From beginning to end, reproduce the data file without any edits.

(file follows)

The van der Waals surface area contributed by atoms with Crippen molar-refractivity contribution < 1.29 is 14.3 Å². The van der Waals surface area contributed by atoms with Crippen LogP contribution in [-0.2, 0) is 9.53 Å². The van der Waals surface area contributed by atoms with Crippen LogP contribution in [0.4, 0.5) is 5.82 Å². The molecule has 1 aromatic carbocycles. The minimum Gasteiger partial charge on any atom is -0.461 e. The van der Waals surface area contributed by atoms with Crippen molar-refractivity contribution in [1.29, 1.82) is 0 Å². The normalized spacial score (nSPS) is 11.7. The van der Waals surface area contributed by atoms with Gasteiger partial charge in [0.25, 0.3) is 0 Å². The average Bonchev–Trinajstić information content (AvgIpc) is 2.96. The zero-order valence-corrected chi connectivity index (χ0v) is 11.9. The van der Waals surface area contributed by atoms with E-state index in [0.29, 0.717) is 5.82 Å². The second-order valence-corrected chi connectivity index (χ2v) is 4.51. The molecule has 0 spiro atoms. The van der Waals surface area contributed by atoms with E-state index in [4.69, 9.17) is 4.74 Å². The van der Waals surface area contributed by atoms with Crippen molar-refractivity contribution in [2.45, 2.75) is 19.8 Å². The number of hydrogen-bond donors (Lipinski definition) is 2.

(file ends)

The van der Waals surface area contributed by atoms with Crippen molar-refractivity contribution < 1.29 is 14.3 Å². The van der Waals surface area contributed by atoms with Crippen LogP contribution in [-0.2, 0) is 9.53 Å². The van der Waals surface area contributed by atoms with Crippen LogP contribution in [0.4, 0.5) is 5.82 Å². The molecule has 1 aromatic carbocycles. The minimum Gasteiger partial charge on any atom is -0.461 e. The van der Waals surface area contributed by atoms with Crippen molar-refractivity contribution in [1.29, 1.82) is 0 Å². The normalized spacial score (nSPS) is 11.7. The van der Waals surface area contributed by atoms with Gasteiger partial charge in [0.25, 0.3) is 0 Å². The average Bonchev–Trinajstić information content (AvgIpc) is 2.96. The zero-order valence-corrected chi connectivity index (χ0v) is 11.9. The van der Waals surface area contributed by atoms with E-state index in [0.29, 0.717) is 5.82 Å². The second-order valence-corrected chi connectivity index (χ2v) is 4.51. The molecule has 0 spiro atoms. The van der Waals surface area contributed by atoms with E-state index in [4.69, 9.17) is 4.74 Å². The van der Waals surface area contributed by atoms with Crippen molar-refractivity contribution in [2.45, 2.75) is 19.8 Å². The number of hydrogen-bond donors (Lipinski definition) is 2.